The contract, for long-lead procurement of parts needed to built the fifth and sixth Geosynchronous Earth Orbit (GEO) satellites for the Space Based Infrared System (SBIRS) missile warning constellation, is worth $284.4 million to Lockheed. This contract is in addition to an earlier contract to perform engineering activities preparatory to building the satellites, and to purchase other long-lead parts, awarded in January. That one was worth $58.4 million.
In Tuesday's announcement, Lockheed clarified that it now has all funds necessary to build the satellites. The next SBIRS contract in line will be the actual production contract to build the satellites, and Lockheed says this one will be awarded "under fixed-price terms" -- although no exact amount was named.
To date, Lockheed has won production contracts for four "highly elliptical earth orbit" (HEO) SBIRS satellites, and four GEOs. Once it wins the next contract, the GEO tally will go up to six. Of these several satellites, so far, two HEOs and one GEO are actually in orbit. The GEO-2 satellite is due to launch later this month.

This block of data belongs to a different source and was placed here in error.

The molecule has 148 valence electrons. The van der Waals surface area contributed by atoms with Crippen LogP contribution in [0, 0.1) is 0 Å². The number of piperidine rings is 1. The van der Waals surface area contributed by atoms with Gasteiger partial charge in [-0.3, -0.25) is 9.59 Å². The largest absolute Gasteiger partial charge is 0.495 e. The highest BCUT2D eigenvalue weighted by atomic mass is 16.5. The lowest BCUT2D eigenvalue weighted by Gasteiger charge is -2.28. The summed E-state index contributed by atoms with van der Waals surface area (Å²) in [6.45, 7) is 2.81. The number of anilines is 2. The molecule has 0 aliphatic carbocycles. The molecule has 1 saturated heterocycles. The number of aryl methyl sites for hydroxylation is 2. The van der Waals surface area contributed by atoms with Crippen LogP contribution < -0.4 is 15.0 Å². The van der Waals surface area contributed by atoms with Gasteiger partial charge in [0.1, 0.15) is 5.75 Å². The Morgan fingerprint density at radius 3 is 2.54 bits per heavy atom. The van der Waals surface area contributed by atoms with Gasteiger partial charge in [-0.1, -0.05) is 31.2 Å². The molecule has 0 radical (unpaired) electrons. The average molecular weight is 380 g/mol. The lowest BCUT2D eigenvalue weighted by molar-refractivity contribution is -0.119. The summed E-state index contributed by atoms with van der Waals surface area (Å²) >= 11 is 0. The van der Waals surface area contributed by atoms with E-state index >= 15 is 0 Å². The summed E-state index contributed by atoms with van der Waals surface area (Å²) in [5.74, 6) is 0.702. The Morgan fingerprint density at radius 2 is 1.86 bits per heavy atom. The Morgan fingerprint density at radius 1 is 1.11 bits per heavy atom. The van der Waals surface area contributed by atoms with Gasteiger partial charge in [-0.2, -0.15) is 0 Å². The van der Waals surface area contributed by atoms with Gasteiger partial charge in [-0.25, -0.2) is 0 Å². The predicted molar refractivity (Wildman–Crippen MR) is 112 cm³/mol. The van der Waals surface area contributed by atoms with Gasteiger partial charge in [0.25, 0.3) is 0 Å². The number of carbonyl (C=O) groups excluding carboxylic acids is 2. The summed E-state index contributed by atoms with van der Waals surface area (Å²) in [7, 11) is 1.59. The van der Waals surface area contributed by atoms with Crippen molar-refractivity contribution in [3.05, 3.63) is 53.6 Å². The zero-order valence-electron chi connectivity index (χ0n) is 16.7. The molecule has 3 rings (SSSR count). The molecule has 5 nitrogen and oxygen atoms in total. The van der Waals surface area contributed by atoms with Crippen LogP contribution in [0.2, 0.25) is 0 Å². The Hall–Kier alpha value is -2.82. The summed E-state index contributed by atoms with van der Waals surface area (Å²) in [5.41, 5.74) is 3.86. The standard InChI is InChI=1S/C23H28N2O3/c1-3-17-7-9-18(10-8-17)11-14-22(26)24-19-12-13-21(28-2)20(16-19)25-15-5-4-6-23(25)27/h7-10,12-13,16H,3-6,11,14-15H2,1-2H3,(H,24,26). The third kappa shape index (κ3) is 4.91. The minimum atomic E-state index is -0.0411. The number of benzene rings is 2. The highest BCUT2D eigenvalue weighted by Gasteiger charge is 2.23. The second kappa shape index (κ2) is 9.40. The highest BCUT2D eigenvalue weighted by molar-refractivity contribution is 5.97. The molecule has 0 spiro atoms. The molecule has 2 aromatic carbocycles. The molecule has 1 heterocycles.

Fool contributor Rich Smith has no position in any stocks mentioned. The Motley Fool owns shares of Lockheed Martin. Try any of our Foolish newsletter services free for 30 days. We Fools don't all hold the same opinions, but we all believe that considering a diverse range of insights makes us better investors. The Motley Fool has a disclosure policy.
More from The Motley Fool
Boeing Unveils Its MQ-25 Stingray Prototype
Nearly $27 billion in defense contracts could hinge on the award of this single drone contract.
Trump to Launch "Buy American" Campaign in Support of U.S. Defense Contractors
The Administration reportedly wants to put U.S. military attaches and diplomats to work as a sales force for defense contractors.
Is Russia Losing the Space Race?
A high-risk gamble on a new spaceport in Siberia is marred by high-profile failures.